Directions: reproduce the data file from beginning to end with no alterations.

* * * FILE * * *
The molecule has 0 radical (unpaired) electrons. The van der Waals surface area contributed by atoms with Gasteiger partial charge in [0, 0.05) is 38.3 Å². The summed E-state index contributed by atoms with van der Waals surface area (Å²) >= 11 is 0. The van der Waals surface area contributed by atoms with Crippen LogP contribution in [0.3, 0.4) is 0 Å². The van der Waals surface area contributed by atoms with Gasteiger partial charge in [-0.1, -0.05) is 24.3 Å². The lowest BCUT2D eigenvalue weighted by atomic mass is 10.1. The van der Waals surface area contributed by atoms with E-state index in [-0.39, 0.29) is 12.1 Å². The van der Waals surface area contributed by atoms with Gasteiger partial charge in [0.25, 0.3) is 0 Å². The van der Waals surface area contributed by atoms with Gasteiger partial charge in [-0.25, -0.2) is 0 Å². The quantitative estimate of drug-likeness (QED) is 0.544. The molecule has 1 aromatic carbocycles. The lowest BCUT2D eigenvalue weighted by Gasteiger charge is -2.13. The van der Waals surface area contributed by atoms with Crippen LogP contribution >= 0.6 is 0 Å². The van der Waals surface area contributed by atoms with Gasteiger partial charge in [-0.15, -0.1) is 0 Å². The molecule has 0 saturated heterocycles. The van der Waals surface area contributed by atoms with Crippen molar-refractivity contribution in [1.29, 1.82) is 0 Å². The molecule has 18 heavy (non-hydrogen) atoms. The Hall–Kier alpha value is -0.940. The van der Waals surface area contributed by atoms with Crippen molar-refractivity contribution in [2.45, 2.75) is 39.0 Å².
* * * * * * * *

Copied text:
The molecule has 0 radical (unpaired) electrons. The van der Waals surface area contributed by atoms with Gasteiger partial charge in [0, 0.05) is 38.3 Å². The summed E-state index contributed by atoms with van der Waals surface area (Å²) >= 11 is 0. The van der Waals surface area contributed by atoms with Crippen LogP contribution in [0.3, 0.4) is 0 Å². The van der Waals surface area contributed by atoms with Gasteiger partial charge in [-0.1, -0.05) is 24.3 Å². The lowest BCUT2D eigenvalue weighted by atomic mass is 10.1. The van der Waals surface area contributed by atoms with E-state index in [-0.39, 0.29) is 12.1 Å². The van der Waals surface area contributed by atoms with Gasteiger partial charge in [0.25, 0.3) is 0 Å². The van der Waals surface area contributed by atoms with Gasteiger partial charge in [-0.25, -0.2) is 0 Å². The quantitative estimate of drug-likeness (QED) is 0.544. The molecule has 1 aromatic carbocycles. The lowest BCUT2D eigenvalue weighted by Gasteiger charge is -2.13. The van der Waals surface area contributed by atoms with Crippen LogP contribution >= 0.6 is 0 Å². The van der Waals surface area contributed by atoms with Gasteiger partial charge in [-0.15, -0.1) is 0 Å². The molecule has 0 saturated heterocycles. The van der Waals surface area contributed by atoms with Crippen molar-refractivity contribution in [1.29, 1.82) is 0 Å². The molecule has 18 heavy (non-hydrogen) atoms. The Hall–Kier alpha value is -0.940. The van der Waals surface area contributed by atoms with Crippen molar-refractivity contribution in [2.45, 2.75) is 39.0 Å².